sudo git hf upgrade

If that doesn’t work (because you’re on an older version of HubFlow that doesn’t have the upgrade command), please re-install:

git clone https://github.com/datasift/gitflow
cd gitflow
sudo ./install.sh
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I haven’t really talked much about my upcoming tutorial session at #phpnw12 next month before now, but I hope there’s still time to convince you to come along and learn how to use Git as your team grows in size.

That’s what I’m teaching: a strategy, plus supporting tools for Git called HubFlow, that will help you stay sane – and more importantly help you keep delivering – as your team starts to collaborate on your product.

It isn’t my strategy: the credit must go to Vincent Driessen, who first blogged about GitFlow at the start of 2010. And they aren’t my tools: again, they originally come from Vincent. All I’ve done is adapt them for working against GitHub – hence the name “HubFlow”; but if BitBucket is more to your taste (or wallet) then rest assured that both tools and strategy work can be adapted for there too.

Maybe you don’t need this strategy. If you’re working on one-off consulting gigs for clients, where you can get in quick and get out quick, then HubFlow might not be necessary. But if you’re working on any sort of product or service, either commercially or open-source, then I can strongly recommend HubFlow to you – even if you’re just at the one-man startup stage. And the benefits of adopting HubFlow only increase as your team grows in size.

I’ve already put a lot of effort into documenting HubFlow, and if you’ve previously read the docs, you might be feeling confident enough to adopt it by yourself. If you do, I think that’s awesome, and you should go for it without delay. Please do email me if I can help in any way. I’m passionate about everyone adopting the fundamentals of software engineering, and few things are more fundamental than good source control.

But if you’re still reading at this point, I hope that I can convince you to buy one of the remaining tickets for my tutorial session at #phpnw12. I don’t personally profit by it – all of us teaching at #phpnw12 are volunteers – but maybe you will.

What I’m teaching is the approach that I’ve introduced to DataSift. You might not have heard of us yet; we provide a platform for filtering social data in real time, handling terabytes of data a day at full firehose-scale, and many thousands of incoming data every second. And every piece of that data goes through code written in PHP.

Although we’re a young startup, we’ve already grown beyond 20 developers, and with that many people collaborating to build that platform, with every team working at their own pace, we needed to adopt a common way of working together with Git and GitHub so that the company continued to scale well.

  • It had to be a way that allowed every developer to take full advantage of Git, especially when it comes to committing their work early and often.
  • It had to allow developers to form ad-hoc teams that worked at their own pace.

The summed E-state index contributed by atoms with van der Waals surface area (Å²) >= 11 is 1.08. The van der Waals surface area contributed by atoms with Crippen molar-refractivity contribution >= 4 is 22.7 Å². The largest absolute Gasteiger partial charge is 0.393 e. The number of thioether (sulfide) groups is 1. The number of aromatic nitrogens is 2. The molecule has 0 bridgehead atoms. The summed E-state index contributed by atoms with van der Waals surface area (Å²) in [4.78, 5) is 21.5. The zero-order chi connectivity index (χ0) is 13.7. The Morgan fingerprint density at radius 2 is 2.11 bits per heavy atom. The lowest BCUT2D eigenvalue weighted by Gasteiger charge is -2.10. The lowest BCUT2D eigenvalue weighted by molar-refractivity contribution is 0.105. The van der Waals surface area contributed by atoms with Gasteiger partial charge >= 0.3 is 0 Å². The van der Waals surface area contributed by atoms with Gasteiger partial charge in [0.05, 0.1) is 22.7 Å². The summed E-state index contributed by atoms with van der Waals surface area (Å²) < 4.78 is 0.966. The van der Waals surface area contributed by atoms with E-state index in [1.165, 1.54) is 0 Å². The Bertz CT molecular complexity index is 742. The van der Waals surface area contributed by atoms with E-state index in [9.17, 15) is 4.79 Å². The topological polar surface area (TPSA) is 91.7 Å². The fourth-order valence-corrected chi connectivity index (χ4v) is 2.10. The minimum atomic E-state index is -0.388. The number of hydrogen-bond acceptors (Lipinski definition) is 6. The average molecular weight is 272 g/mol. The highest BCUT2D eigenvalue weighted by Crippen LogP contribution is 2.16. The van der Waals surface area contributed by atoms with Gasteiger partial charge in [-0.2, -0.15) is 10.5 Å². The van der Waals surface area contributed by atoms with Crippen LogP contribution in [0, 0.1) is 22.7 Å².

• Remote working is a fact of life these days, and it had to work just as well whether everyone is in the office or working from somewhere else.
  • It also had to ensure that only work that had been finished made its way into any of our releases.
  • We wanted to make sure that there was an opportunity to review every change before it went into a release. Code reviews play an important part in delivering high-quality work time after time after time.
  • We didn’t want pending releases to hold up new development, ever.
  • And if something did screw up in production, we needed a way to go back to our last known good version, fix it, and release *that* – all without disrupting any pending releases or existing ad-hoc teams.
  • Finally, it had to be easy to teach to people who are new to Git and GitHub, preferably by wrapping complicated Git operations up inside a single command each time.

Those are the benefits that HubFlow gives us. And at #phpnw12, I’ll be teaching everyone who attends my tutorial session how to get those benefits too.

What makes me qualified to teach this topic? And what makes me qualified to be teaching at all?

I’ve got 18 years of experience setting up and/or running software configuration management, taking in systems as diverse as RCS, CVS, Perforce, Continuus, Clearcase, Subversion, Mercurial, and Git. I’ve done this with, and for, organisations as small as a one-man team all the way through to large international corporates. I’ve even built a version control system for one company in the past. (Git is much better! 🙂 And I was around long enough to see (and learn from) the failures as well as the successes. (I’m a big believer that success teaches you a bit, but failure teaches you more). Plus, I’m the author of the HubFlow strategy, and the maintainer of the HubFlow extension for Git.

It simply isn’t possible for me to distill all of that rich and lengthy experience down into the documentation that I’ve written for HubFlow. I think the documentation is good – I wouldn’t have put my name to it otherwise – but I think you can learn even more from me in person.

I’m a qualified teacher of adults. I’m trained how to teach, and I’ve had a lot of practice doing so. My first PHP conference appearance was back in 2004 on Marco’s php|cruise, and since then I’ve spoken at the PHP NorthWest and PHP UK conferences several times. I co-wrote the Zend Certification Study Guide for PHP4. Once a year, I teach at the University of Aberystwyth, helping their Comp Sci students prepare for applying for jobs for their year in industry. Plus I’ve done a substantial amount of teaching and mentoring as part of my job and open-source work over many years. And away from computers, I’ve been teaching martial arts for over 12 years.

If you need the benefits that HubFlow brings, then I’d love to teach you in person. You can buy a ticket for my tutorial day on the #phpnw12 website. I hope to see you there.